First Edition of Daily Mirror
The 2nd of November 1903 AD
The Daily Mirror remains a fixture of our national press, but a look at its first week of operation raises the question of how it managed the feat.
Launched by Alfred Harmsworth (the future Lord Northcliffe – British newspaper ownership so often coincides with elevation to the peerage for some reason) to capture a market under represented on Fleet Street at that time, i.e. women, The Daily Mirror was innovatively staffed mainly by women, including for the first edition Mary Howarth as editor. Howarth was women’s editor at The Daily Mail , also owned then by Harmsworth.
The first edition, on Monday November 2 1903 sold 276,000 copies, deemed a success; the next day sales were down to 143,000, and the numbers kept plummeting, dipping to 100,000 after a week.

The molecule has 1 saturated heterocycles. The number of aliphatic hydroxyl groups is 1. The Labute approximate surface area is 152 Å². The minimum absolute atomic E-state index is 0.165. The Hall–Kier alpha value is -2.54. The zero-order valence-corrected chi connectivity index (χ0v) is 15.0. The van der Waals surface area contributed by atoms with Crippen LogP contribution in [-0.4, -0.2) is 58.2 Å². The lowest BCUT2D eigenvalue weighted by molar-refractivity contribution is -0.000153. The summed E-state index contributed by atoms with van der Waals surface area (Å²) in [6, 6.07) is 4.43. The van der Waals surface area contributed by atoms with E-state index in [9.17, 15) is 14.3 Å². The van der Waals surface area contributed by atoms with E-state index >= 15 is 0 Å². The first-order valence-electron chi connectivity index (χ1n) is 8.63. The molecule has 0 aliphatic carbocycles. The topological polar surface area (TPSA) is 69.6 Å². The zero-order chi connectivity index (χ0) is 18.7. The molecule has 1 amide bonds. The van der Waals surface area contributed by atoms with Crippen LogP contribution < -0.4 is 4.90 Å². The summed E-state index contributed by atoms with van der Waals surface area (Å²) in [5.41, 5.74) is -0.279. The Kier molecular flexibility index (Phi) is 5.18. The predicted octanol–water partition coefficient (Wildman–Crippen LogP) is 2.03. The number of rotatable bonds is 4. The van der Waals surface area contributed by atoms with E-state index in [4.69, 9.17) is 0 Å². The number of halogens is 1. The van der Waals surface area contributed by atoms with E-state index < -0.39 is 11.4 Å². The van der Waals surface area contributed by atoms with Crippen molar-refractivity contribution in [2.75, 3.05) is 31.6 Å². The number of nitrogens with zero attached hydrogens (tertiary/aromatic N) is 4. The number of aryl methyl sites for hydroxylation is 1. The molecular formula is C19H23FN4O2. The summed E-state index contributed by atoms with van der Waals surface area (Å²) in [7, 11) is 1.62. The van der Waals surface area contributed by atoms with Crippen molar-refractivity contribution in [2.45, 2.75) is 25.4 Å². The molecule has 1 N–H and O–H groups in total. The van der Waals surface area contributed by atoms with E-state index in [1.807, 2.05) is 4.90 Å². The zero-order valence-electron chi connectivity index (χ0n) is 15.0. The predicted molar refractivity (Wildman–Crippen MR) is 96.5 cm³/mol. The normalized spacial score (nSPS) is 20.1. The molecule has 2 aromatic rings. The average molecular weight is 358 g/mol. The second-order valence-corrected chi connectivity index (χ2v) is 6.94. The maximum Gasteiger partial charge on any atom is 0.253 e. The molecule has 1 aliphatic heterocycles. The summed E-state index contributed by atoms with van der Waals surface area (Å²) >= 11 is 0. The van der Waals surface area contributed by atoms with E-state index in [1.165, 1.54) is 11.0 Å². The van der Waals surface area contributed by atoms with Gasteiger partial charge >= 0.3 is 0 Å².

Though its basis was new, the first edition of The Daily Mirror had little innovative about the front page that would sell it – a column explaining the new venture; the court circular; the latest news about national security. Harmsworth intended it to be ‘for gentlewomen by gentlewomen’ but little of that idea showed through. Howarth quickly returned to the Mail, as planned, and a new man was brought in to rescue the already ailing journal, a mission effected in the following year by making photography central to the way the paper related the news.
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